I haven’t been keeping up with this blog for the last month. It’s not because some shiny new idea caught my eye and now I’ve flitted over to give it some attention. My 88 year-old father, who shrugged off a heart attack and managed to pin cancer to the mat for a dozen years, is in the hospital.
I hate hospitals. I’m aware that no one is a fan. Don’t get me wrong, I couldn’t have a greater appreciation for the people who work in them in every facet. And lately, I’ve met them all. The porters and nurses, the cleaning staff and doctors. They do something a lot of us never could. I definitely couldn’t. I don’t have the inborn mindset or honestly the stomach. I understand that for many, it’s just a workplace like any other. It could be a clothing store or an administrative office or an art studio for all those people mind. I respect that so much.
I’ve never spent a night in a hospital. I’ve only been a day patient. I personally count myself so lucky to say that. However, with aging parents, I’ve found myself spending some days as a visitor. In fact I’m writing this standing in the hallway of a hospital, while my father sleeps after a surgical procedure. I arrived here to find him asleep and I’m too afraid to wake him to sit in his room. He’s lying there looking somewhat peaceful, yet I know internally there’s a battle going on and cancer or its insidious effects will eventually win. So in front of me, I don’t see the powerful man who towered over me when I was 5. But I can still see him looking down at me, striking a bicep flex and saying in his best worst Russian accent “Strong like bull!” I don’t see the man who once threw a ladder at a group of teenage bullies and sent them fleeing like cockroaches cast in a sudden light.
That’s not him anymore.
Not today. Not for the last few seasons. We watched his weight plummet since last summer. We watched his skin and eyes yellow as cancer attacked his liver. Yet we never saw his spirit and his smile waver one bit in this time. We all die but this man probably thinks he’s going to survive death. I’ve never known someone so undefeated despite having so few wins. Artistically, He taught me about perspective, shadow and light. He taught me how to use a power drill and how to hammer a nail. But the one lesson I still need to learn from him is how to rise back up and sweep the dust off my knees after getting knocked down, again and again. Here’s hoping my dad can do it one last time. Just enough to get out of here and go home.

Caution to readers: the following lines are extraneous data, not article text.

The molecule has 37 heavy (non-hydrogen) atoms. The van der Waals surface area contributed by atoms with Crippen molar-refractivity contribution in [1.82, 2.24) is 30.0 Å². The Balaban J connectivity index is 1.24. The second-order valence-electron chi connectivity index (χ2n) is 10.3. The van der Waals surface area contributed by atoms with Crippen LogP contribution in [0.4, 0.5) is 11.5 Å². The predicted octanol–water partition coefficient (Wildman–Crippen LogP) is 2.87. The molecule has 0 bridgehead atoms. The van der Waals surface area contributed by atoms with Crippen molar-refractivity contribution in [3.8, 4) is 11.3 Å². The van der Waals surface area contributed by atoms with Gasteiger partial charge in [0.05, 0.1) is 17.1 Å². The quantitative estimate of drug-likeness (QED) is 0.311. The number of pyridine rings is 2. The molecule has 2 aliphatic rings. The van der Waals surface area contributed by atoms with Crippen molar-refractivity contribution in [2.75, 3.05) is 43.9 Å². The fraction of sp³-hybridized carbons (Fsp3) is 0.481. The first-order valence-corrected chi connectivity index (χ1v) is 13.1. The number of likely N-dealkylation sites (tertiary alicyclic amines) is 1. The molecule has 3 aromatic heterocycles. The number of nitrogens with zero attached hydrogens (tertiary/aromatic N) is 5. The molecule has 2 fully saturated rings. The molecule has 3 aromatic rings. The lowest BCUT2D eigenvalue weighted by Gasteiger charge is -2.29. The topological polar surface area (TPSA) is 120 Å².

The lack of privacy in a hospital forces other people’s lives into yours. I sit here with my father on the fourth day he’s been here as his roommate gets the news that he’s now paralyzed below the waist due to the surgery he just had for the aggressive cancer that will be ending his life soon. He was just lamenting the fact that he thought he’d live longer than he has. His nurse asked him how his life was prior to this and he said it was wonderful. She said that he should think about that. So, ultimately perhaps this is all we have in the end. This is why we need to live life without regret and without creating obstacles for ourselves. When we reach the day we’re told we’re within sight of the end, we need to look back and smile. Not waste our final breaths in self directed anger or regret. Live that way. I intend to.
We’re back in the hospital after just a few days home. Should be a quick turnaround but when I learned he was back I had to fight every selfish instinct and petty annoyance to not let this unfortunate turn be the least bit about me. I know it’s obvious that we instinctively dislike hospitals out of fear. Not just fear for ourselves or our loved ones but also because it’s walking into a kingdom of vulnerability. We all walk in not knowing what will happen and knowing we can’t help, can’t do anything to speed up the healing. We fear having to surrender our comforts and not just the creature ones. We have to share rooms with other people who want nothing more than to get the hell home too. We have to put everything fathomable in the hands of strangers. We have to hear moans of pain and see blood and smell urine and somehow put on blinders till we can leave. Trauma is traumatic.
Today, which is something like the 12th my dad has been in the hospital, his new roommate is a man who survived what sounds like a horrible car crash. His children just arrived and I got to hear the tears of concern and joy from the family. I’m holding my own back as hear them talk. He just said through sobs “all I could think about were you kids”. He didn’t think about his own grievous injuries. He only thought of his family. I get that. And I’m glad that I don’t truly get it.
I just arrived home tonight after the first full week my father has been in the hospital. I’m exhausted. It’s been a week of going to the day job, where I know I’m a dark cloud radiating shadow in our small office. And then, coming home to drop my stuff, kiss my family goodnight and head over the hospital again. Unfortunately, my dad has been slipping over the last couple days. Where we once could chat, he’s lost the energy for conversation. He feels the end is near. When he does speak of his own volition, it’s to say brief phrases like “A good life” and “End of the line”. On one big hand, it’s heartbreaking and I feel helpless that I can’t get him back home, just for one or two days. But on the other hand, I’m happy that he feels that he can face the end without sadness or regret. I’ve never been prouder of him than I am now. He never let anything get him down. And he’s not letting death do it either. He still has the power to look over at me and smile.
I need to leave, to toss through disturbed sleep, then make it through the day to return the next evening.
I tell him I love him and give him a kiss and hope I get to have another one of these nights tomorrow.
But, please. Stay around a little longer.
I’m not ready, just yet, to say goodbye forever.